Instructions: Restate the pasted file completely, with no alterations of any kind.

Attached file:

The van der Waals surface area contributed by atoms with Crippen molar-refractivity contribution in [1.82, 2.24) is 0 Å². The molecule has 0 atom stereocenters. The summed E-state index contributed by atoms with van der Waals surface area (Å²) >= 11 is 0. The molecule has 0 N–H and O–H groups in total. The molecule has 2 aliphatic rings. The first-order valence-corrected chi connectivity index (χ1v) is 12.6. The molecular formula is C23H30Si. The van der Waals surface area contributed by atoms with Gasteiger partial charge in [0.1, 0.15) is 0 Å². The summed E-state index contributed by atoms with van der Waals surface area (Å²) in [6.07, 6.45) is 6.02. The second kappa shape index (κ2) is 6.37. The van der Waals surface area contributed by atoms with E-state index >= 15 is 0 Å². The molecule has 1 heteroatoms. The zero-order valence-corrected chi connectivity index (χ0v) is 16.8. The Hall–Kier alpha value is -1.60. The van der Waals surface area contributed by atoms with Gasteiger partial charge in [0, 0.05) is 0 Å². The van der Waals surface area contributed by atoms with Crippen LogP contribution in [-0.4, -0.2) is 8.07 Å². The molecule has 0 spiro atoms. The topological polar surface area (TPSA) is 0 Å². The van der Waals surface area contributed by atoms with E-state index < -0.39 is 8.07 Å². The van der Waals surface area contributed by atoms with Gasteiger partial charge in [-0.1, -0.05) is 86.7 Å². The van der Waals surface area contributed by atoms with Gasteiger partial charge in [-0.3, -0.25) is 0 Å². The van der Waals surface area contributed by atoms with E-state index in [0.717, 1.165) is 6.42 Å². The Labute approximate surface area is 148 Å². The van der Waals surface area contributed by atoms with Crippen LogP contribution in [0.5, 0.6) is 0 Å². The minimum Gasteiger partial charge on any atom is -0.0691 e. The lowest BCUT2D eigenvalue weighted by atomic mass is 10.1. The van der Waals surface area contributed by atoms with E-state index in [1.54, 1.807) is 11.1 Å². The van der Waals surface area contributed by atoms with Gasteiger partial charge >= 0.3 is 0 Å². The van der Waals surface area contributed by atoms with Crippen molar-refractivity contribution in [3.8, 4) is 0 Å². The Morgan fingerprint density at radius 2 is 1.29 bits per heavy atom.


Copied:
The van der Waals surface area contributed by atoms with Crippen molar-refractivity contribution in [1.82, 2.24) is 0 Å². The molecule has 0 atom stereocenters. The summed E-state index contributed by atoms with van der Waals surface area (Å²) >= 11 is 0. The molecule has 0 N–H and O–H groups in total. The molecule has 2 aliphatic rings. The first-order valence-corrected chi connectivity index (χ1v) is 12.6. The molecular formula is C23H30Si. The van der Waals surface area contributed by atoms with Gasteiger partial charge in [0.1, 0.15) is 0 Å². The summed E-state index contributed by atoms with van der Waals surface area (Å²) in [6.07, 6.45) is 6.02. The second kappa shape index (κ2) is 6.37. The van der Waals surface area contributed by atoms with E-state index >= 15 is 0 Å². The molecule has 1 heteroatoms. The zero-order valence-corrected chi connectivity index (χ0v) is 16.8. The Hall–Kier alpha value is -1.60. The van der Waals surface area contributed by atoms with Gasteiger partial charge in [0, 0.05) is 0 Å². The van der Waals surface area contributed by atoms with Crippen LogP contribution in [-0.4, -0.2) is 8.07 Å². The molecule has 0 spiro atoms. The topological polar surface area (TPSA) is 0 Å². The van der Waals surface area contributed by atoms with E-state index < -0.39 is 8.07 Å². The van der Waals surface area contributed by atoms with Gasteiger partial charge in [-0.1, -0.05) is 86.7 Å². The van der Waals surface area contributed by atoms with Gasteiger partial charge in [-0.3, -0.25) is 0 Å². The van der Waals surface area contributed by atoms with E-state index in [0.717, 1.165) is 6.42 Å². The Labute approximate surface area is 148 Å². The van der Waals surface area contributed by atoms with Crippen LogP contribution in [0.5, 0.6) is 0 Å². The minimum Gasteiger partial charge on any atom is -0.0691 e. The lowest BCUT2D eigenvalue weighted by atomic mass is 10.1. The van der Waals surface area contributed by atoms with E-state index in [1.54, 1.807) is 11.1 Å². The van der Waals surface area contributed by atoms with Gasteiger partial charge >= 0.3 is 0 Å². The van der Waals surface area contributed by atoms with Crippen molar-refractivity contribution in [3.8, 4) is 0 Å². The Morgan fingerprint density at radius 2 is 1.29 bits per heavy atom.